SAN DIEGO – There’s a 50 percent chance of rain Saturday in the San Diego area, just one day after a strong Pacific storm toppled trees, felled power lines and brought widespread downpours and stiff winds to the region.
A flash flood advisory will remain in effect for most of the day.
The unsettled atmospheric system began dousing the northern reaches of the county late Thursday and moved steadily south Friday morning and afternoon.
The gusty winds caused problems in various communities, including Hillcrest and University City, where toppled trees blocked sections of state Route 163 and Interstate 5 in the late Friday morning and late afternoon, respectively; and Pacific Beach, where downed electrical cables forced the closure of part of Dawes Street, authorities reported. No injuries were reported.
By late Friday afternoon, heavy showers were coming down across the region, according to the National Weather Service.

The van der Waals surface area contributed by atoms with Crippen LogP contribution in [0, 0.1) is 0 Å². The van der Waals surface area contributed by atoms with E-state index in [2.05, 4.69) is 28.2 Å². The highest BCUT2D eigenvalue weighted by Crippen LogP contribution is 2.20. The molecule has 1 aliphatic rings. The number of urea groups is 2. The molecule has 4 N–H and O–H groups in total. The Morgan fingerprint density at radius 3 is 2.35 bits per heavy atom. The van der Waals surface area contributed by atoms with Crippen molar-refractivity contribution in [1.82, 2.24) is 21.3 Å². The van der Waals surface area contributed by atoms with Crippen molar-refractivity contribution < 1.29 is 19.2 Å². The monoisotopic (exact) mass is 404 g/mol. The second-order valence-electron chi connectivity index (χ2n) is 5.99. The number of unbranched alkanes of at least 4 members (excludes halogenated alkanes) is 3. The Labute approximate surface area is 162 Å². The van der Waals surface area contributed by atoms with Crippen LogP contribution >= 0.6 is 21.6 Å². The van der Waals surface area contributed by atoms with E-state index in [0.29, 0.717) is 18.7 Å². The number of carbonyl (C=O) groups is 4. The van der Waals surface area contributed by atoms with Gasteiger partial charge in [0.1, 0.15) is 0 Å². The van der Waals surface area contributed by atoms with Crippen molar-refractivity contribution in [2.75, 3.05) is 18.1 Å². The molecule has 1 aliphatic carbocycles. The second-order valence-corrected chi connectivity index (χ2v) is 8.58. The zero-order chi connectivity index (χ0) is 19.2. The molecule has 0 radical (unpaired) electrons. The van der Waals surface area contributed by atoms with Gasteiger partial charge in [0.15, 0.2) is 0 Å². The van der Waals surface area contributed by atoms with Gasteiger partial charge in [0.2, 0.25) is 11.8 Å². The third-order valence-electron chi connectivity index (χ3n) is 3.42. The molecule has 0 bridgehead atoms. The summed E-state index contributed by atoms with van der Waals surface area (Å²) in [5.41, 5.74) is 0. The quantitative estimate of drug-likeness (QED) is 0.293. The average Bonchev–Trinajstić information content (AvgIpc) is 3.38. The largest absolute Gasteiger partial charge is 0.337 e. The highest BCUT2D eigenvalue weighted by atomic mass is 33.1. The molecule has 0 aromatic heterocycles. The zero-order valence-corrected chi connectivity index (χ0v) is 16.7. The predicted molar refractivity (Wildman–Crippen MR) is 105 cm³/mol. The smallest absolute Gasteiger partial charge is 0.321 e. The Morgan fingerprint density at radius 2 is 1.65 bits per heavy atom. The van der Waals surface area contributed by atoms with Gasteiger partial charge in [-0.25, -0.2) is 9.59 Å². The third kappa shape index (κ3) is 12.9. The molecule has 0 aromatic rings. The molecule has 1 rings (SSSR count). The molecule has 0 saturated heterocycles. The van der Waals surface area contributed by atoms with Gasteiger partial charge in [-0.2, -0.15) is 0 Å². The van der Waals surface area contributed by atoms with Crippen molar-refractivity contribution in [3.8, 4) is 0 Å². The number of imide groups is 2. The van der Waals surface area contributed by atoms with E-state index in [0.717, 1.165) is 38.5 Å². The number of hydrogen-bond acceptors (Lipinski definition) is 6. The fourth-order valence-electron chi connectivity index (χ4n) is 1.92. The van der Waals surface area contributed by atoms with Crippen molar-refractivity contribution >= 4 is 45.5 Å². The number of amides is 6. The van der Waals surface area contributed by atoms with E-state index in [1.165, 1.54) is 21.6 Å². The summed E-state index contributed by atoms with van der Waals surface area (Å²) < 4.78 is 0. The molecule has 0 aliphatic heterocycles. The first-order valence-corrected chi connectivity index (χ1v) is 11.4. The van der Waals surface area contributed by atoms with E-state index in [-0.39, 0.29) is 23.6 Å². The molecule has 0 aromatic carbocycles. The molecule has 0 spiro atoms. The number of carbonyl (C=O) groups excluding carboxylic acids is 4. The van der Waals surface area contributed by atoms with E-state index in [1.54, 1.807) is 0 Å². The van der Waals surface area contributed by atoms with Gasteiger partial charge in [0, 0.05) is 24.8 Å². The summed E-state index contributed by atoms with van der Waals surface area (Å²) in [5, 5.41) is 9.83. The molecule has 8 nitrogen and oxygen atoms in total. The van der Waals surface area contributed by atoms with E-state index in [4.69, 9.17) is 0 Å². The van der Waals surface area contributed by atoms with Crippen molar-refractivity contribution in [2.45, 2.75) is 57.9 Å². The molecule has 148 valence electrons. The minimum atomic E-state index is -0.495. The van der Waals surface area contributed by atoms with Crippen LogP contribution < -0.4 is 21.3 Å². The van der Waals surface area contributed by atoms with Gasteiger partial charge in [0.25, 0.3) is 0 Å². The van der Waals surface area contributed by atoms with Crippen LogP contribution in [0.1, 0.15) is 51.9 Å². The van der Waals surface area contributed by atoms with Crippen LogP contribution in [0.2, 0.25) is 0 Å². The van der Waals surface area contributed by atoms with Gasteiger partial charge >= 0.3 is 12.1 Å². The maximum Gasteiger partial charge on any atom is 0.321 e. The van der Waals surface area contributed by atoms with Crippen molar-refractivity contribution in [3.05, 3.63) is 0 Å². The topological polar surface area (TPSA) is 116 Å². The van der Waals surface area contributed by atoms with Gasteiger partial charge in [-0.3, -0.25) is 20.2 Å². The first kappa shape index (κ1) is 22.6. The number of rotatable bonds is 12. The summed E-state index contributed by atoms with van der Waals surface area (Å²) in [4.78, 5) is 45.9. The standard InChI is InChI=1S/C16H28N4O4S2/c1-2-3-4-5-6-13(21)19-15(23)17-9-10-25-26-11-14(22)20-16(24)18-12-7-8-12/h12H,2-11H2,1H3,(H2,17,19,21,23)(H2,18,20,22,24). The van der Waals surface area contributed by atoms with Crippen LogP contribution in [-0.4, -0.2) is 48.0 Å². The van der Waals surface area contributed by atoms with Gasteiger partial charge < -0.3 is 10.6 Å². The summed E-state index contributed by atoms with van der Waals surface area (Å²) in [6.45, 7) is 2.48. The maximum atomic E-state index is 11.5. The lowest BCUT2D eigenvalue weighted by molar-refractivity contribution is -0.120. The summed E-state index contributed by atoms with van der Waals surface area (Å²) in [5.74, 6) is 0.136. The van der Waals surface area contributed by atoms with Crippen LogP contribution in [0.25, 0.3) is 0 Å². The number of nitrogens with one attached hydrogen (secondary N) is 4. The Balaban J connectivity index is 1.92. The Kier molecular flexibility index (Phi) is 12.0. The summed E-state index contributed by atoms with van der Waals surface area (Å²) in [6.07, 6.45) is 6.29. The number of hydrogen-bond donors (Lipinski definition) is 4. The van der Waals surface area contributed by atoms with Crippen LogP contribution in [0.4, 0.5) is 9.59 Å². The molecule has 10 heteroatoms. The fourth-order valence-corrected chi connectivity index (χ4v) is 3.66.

Rainfall rates exceeding a half-inch an hour continued through late evening.
Over a 12-hour period ending at 5:30 p.m., according to the NWS, the dark clouds dropped 0.55 of an inch of precipitation in San Onofre; 0.4 in Oceanside; 0.26 in Carlsbad; 0.24 in Fallbrook; 0.19 in Solana Beach; 0.18 in Point Loma; 0.14 at Miramar Lake; 0.13 in Kearny Mesa; 0.12 in Bonsall, Carlsbad and San Marcos; 0.11 in Mission Valley; 0.07 in Rancho Bernardo; 0.05 in Escondido; 0.04 in Santee and Valley Center; and 0.02 on Mount Woodson.
After heavy downpours Friday night, lighter and steadily decreasing showers Saturday, forecasters said. By the time the storm makes its exit from the region on Sunday, local rainfall tallies are expected to range from 1.5 to 2.5 inches.
A high-wind warning was slated to remain in effect Saturday morning, and a high-surf warning would be in place until 10 p.m. Sunday.
Partly cloudy skies will prevail through most of next week, with a slight chance of showers in some locales on Monday and Wednesday, according to the weather service.